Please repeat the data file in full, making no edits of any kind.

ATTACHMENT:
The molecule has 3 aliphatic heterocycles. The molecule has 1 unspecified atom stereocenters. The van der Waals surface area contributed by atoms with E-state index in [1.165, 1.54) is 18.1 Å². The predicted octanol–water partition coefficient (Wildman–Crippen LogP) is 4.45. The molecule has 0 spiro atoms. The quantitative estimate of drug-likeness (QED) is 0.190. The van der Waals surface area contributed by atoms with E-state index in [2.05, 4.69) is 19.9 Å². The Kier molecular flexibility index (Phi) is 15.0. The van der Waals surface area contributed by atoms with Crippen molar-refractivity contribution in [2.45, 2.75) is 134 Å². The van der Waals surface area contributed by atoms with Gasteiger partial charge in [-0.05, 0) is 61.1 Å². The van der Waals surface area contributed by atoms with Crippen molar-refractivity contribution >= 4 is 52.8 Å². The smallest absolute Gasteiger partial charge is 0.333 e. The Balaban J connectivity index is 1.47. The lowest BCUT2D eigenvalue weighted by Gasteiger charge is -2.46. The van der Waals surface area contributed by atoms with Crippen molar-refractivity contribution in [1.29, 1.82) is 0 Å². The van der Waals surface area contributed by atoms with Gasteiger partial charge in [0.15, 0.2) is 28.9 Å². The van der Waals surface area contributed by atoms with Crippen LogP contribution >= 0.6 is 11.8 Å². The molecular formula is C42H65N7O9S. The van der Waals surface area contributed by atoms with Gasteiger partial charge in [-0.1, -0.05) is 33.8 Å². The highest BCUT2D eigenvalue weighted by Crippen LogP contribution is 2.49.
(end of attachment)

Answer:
The molecule has 3 aliphatic heterocycles. The molecule has 1 unspecified atom stereocenters. The van der Waals surface area contributed by atoms with E-state index in [1.165, 1.54) is 18.1 Å². The predicted octanol–water partition coefficient (Wildman–Crippen LogP) is 4.45. The molecule has 0 spiro atoms. The quantitative estimate of drug-likeness (QED) is 0.190. The van der Waals surface area contributed by atoms with E-state index in [2.05, 4.69) is 19.9 Å². The Kier molecular flexibility index (Phi) is 15.0. The van der Waals surface area contributed by atoms with Crippen molar-refractivity contribution in [2.45, 2.75) is 134 Å². The van der Waals surface area contributed by atoms with Gasteiger partial charge in [-0.05, 0) is 61.1 Å². The van der Waals surface area contributed by atoms with Crippen molar-refractivity contribution >= 4 is 52.8 Å². The smallest absolute Gasteiger partial charge is 0.333 e. The Balaban J connectivity index is 1.47. The lowest BCUT2D eigenvalue weighted by Gasteiger charge is -2.46. The van der Waals surface area contributed by atoms with Crippen molar-refractivity contribution in [1.29, 1.82) is 0 Å². The van der Waals surface area contributed by atoms with Gasteiger partial charge in [0.15, 0.2) is 28.9 Å². The van der Waals surface area contributed by atoms with Crippen LogP contribution >= 0.6 is 11.8 Å². The molecular formula is C42H65N7O9S. The van der Waals surface area contributed by atoms with Gasteiger partial charge in [-0.1, -0.05) is 33.8 Å². The highest BCUT2D eigenvalue weighted by Crippen LogP contribution is 2.49.